In this article, I present three main scenarios for the first five primary contests, leading to six possible outcomes over the subsequent five weeks. One scenario leads to a long battle between Gingrich and Romney. One scenario leads to either Gingrich victory, a long battle against Romney, or a long battle against another candidate. One scenario leads to either a Romney victory or a long battle against another candidate. Weighting the likelihood of all of these scenarios, and their possible outcomes, the markets conclude that Romney is more likely to prevail, but both candidates are less than 50 percent to gain the nomination.

Click Here for the Full Text.

Continue Reading
David M Rothschild Posted on

On Thursday Mitt Romney fell below 50 percent likelihood to attain the Republican nomination for the first time since Oct. 3.

The chart shows the likelihood of attaining the nomination for the four leading candidates since Thanksgiving morning. A slight downward trend for Romney turned into a downward slide directly following Sunday’s Union Leader endorsement of Newt Gingrich, shown with the purple line:

Click Here for the Full Text.

Continue Reading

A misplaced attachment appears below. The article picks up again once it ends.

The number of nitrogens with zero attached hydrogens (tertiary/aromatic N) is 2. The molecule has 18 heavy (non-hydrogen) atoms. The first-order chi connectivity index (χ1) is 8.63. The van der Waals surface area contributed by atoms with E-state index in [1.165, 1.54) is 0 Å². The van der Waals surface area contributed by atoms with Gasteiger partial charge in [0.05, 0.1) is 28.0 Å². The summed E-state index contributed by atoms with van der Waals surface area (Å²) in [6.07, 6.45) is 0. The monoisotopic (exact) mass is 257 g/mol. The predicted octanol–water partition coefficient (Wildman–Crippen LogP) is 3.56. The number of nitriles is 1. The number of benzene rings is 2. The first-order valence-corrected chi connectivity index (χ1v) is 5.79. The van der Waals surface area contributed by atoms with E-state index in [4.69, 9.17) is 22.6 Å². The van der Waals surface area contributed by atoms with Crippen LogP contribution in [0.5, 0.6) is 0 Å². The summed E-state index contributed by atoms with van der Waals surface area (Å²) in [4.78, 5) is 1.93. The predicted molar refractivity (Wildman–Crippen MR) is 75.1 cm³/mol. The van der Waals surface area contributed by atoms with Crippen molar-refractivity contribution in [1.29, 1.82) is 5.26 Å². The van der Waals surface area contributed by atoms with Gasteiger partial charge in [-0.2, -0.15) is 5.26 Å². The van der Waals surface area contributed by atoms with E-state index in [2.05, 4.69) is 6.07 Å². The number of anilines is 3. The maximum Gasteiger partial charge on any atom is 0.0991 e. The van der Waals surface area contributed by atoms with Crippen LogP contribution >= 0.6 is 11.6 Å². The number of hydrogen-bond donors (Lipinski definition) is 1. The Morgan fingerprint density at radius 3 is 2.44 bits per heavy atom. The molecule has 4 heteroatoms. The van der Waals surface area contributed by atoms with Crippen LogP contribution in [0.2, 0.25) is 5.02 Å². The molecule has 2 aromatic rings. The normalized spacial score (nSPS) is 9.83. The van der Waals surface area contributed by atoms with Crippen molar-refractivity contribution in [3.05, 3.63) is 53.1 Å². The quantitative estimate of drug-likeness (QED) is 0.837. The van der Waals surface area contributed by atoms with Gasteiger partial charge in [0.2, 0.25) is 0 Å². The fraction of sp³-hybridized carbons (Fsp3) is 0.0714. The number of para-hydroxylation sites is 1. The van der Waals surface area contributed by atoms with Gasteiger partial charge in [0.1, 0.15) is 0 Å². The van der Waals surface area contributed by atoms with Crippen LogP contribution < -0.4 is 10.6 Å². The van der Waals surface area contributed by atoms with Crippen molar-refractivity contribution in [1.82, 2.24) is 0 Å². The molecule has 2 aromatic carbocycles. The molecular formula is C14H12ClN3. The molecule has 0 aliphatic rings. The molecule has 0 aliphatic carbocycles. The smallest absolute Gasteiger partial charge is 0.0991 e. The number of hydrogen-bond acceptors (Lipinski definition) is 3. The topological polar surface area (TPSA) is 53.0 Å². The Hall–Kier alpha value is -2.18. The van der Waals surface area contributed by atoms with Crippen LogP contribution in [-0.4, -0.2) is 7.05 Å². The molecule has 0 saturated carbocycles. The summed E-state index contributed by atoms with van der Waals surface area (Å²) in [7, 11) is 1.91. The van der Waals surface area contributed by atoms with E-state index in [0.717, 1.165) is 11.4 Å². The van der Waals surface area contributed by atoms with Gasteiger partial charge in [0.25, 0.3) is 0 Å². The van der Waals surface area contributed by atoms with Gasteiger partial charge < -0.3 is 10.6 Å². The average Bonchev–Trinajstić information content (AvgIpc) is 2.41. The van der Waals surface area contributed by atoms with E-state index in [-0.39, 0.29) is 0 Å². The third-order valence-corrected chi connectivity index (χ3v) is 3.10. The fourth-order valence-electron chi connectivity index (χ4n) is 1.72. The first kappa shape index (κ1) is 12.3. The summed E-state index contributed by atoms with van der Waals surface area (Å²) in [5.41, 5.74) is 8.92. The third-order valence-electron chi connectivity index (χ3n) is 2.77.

David M Rothschild Posted on

As the effective income tax rate has lessened, the payroll tax is an increasingly large share of the median American family’s tax bill and thus has become increasingly salient to many Americans. The chart, constructed from Congressional Budget Office data, shows how taxes have changed in the past few decades for the middle quintile of American households (i.e., those are between the 40th and 60th income level). In 1979, payroll and income taxes were about the same percentage of the median family’s tax burden. Now the payroll tax is approaching 70 percent of the median family’s tax burden and the income tax is closer to 20 percent.

Not only is the payroll tax increasingly meaningful to many Americans, the payroll tax rate has a very direct impact on the U.S. economy; the chief economist for Moody’s predicts that returning payroll taxes to 6.2 percent for employees and employers would shave about 1.7% percent off of GDP. The current payroll tax deduction provides about an additional $1,000 per median American family; the proposed payroll tax deduction would provide 50 percent more, or $1,500 per median American family. Since most American families do not have excess income right now, they would spend much of the extra money stimulating the economy.

Click Here for the Full Text.